The International Committee of the Red Cross has a special responsibility for visiting prisoners of war and civilian internees in time of war. It has the right to speak to prisoners privately, and can hear their accounts of how they are being treated.”

Video cameras are used in many countries justice systems during interviews or interrogations, to show that nothing improper is taking place.

Allowing detainees to receive visits from family or friends can also help with transparency.

All countries must take steps to ensure torture never happens, and prosecute those responsible if it does. Prosecution may be before a national court, whether military or civilian. Because torture is an international crime, it may also be prosecuted before the courts of other countries. If none of these options is appropriate or possible for some reason, it may be possible to try the case before an international tribunal or at the International Criminal Court in The Hague.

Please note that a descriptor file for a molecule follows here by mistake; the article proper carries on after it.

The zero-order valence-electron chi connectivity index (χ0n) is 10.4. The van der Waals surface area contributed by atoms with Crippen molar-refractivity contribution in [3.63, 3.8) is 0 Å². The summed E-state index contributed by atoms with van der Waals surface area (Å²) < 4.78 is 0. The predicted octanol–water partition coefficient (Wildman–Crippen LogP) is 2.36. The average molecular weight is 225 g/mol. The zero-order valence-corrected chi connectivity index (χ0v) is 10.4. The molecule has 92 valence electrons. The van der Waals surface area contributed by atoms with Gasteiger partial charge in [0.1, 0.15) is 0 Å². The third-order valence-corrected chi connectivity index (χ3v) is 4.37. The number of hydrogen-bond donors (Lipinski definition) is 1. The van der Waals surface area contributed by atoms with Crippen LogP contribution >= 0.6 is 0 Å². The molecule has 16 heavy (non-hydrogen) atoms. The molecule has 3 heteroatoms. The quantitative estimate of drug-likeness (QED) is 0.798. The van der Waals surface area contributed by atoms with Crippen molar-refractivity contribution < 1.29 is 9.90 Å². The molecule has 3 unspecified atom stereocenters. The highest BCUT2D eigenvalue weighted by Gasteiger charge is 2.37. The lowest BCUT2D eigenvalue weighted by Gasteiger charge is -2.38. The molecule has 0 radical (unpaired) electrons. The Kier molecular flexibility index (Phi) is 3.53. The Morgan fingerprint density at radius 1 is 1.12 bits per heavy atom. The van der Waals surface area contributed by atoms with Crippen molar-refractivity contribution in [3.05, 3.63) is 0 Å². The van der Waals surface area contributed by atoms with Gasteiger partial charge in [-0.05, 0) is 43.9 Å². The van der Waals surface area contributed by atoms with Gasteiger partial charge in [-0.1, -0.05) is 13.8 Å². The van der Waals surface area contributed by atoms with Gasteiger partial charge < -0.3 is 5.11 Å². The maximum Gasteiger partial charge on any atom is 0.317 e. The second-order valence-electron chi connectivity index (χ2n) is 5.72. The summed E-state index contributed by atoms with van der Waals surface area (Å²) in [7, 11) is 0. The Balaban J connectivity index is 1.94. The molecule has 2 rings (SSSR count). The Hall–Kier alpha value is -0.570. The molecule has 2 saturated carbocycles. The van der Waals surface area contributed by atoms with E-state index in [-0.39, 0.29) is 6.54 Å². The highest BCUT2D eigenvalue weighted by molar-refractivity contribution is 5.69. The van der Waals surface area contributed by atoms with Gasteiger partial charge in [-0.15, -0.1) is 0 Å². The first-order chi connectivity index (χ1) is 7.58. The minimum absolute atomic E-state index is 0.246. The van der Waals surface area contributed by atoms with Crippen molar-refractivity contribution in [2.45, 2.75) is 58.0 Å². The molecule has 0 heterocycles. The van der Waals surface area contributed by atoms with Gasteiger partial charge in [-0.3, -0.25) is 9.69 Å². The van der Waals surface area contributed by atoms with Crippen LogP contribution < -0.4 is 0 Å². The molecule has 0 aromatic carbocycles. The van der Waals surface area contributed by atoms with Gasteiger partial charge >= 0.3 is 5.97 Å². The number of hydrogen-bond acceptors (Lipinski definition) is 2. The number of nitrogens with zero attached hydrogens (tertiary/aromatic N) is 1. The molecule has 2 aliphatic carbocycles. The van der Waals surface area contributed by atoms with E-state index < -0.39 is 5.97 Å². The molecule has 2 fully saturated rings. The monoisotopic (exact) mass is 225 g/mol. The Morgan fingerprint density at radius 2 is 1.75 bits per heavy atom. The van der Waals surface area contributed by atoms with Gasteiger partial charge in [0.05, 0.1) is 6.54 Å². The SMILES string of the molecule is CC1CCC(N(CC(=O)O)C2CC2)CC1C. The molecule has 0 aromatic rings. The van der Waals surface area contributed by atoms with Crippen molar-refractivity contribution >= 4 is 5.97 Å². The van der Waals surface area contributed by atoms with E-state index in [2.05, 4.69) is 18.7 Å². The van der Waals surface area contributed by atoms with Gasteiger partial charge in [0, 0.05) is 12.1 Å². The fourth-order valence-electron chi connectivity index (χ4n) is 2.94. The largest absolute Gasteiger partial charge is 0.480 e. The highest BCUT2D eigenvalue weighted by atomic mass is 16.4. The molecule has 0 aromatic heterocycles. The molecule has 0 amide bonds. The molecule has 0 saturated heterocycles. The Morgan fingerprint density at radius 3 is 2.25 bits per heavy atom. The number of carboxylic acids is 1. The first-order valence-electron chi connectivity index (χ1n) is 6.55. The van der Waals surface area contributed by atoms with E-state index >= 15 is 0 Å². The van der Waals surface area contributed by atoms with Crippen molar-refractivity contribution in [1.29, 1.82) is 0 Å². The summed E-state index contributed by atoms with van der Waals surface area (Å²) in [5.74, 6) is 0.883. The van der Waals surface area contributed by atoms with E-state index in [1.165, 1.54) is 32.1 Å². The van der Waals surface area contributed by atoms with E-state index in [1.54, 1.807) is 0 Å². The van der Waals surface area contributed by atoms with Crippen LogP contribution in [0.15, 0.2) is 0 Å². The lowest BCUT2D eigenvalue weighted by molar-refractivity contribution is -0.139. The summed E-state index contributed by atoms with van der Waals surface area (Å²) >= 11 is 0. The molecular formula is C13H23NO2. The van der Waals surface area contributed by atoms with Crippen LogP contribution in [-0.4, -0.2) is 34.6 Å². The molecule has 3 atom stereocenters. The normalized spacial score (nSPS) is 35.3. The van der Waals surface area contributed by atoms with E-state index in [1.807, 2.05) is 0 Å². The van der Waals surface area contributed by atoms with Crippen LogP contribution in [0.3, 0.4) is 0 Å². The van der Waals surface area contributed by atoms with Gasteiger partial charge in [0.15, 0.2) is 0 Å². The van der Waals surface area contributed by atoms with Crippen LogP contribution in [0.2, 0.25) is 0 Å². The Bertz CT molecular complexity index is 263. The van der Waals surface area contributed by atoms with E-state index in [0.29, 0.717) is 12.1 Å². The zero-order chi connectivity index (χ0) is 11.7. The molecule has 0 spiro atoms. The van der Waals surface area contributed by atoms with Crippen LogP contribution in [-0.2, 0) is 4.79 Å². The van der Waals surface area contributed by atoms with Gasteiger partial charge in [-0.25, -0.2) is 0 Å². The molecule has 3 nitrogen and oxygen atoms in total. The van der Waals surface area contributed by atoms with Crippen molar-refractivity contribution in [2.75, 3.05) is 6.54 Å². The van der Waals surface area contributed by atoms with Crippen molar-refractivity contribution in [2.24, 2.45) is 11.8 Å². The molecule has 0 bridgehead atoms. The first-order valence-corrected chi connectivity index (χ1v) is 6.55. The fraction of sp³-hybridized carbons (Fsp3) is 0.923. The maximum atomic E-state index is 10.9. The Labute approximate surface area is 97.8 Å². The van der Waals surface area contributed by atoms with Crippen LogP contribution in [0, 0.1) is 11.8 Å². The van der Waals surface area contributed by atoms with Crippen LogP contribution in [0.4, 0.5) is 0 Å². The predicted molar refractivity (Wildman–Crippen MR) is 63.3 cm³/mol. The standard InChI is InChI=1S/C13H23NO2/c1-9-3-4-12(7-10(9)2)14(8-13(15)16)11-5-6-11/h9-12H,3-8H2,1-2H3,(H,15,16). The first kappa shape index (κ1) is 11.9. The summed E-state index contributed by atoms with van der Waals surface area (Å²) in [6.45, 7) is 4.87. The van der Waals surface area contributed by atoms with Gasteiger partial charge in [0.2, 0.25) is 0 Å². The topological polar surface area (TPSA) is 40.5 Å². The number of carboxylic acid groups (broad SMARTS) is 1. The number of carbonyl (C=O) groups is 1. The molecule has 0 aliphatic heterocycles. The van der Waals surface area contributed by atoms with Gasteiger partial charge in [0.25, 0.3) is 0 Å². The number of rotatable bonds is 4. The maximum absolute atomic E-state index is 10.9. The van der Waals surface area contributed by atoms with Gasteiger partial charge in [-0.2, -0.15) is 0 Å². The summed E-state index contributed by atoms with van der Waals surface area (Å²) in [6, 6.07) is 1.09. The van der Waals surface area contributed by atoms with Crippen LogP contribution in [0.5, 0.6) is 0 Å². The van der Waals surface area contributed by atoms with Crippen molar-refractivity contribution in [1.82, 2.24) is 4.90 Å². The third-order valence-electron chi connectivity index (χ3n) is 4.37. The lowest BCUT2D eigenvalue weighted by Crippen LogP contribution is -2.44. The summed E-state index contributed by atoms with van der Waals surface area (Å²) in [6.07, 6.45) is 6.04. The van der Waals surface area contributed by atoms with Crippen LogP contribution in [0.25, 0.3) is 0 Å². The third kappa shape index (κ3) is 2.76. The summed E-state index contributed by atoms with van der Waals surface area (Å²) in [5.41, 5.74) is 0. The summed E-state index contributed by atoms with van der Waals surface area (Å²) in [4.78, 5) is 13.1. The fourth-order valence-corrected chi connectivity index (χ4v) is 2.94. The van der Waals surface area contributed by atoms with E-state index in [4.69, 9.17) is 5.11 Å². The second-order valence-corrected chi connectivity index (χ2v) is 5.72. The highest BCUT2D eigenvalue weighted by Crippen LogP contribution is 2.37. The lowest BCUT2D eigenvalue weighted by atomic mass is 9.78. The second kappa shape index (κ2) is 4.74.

All countries have their own domestic laws against ill treating prisoners. Torture during armed conflict, whether between nations or a civil war, is outlawed in the Geneva Conventions 1949, which are part of international humanitarian law.

In addition, most countries have signed and ratified the 1984 United Nations Convention Against Torture and the Committee Against Torture meets twice a year to examine the "torture record" of states that are party to it.


Activities and discussion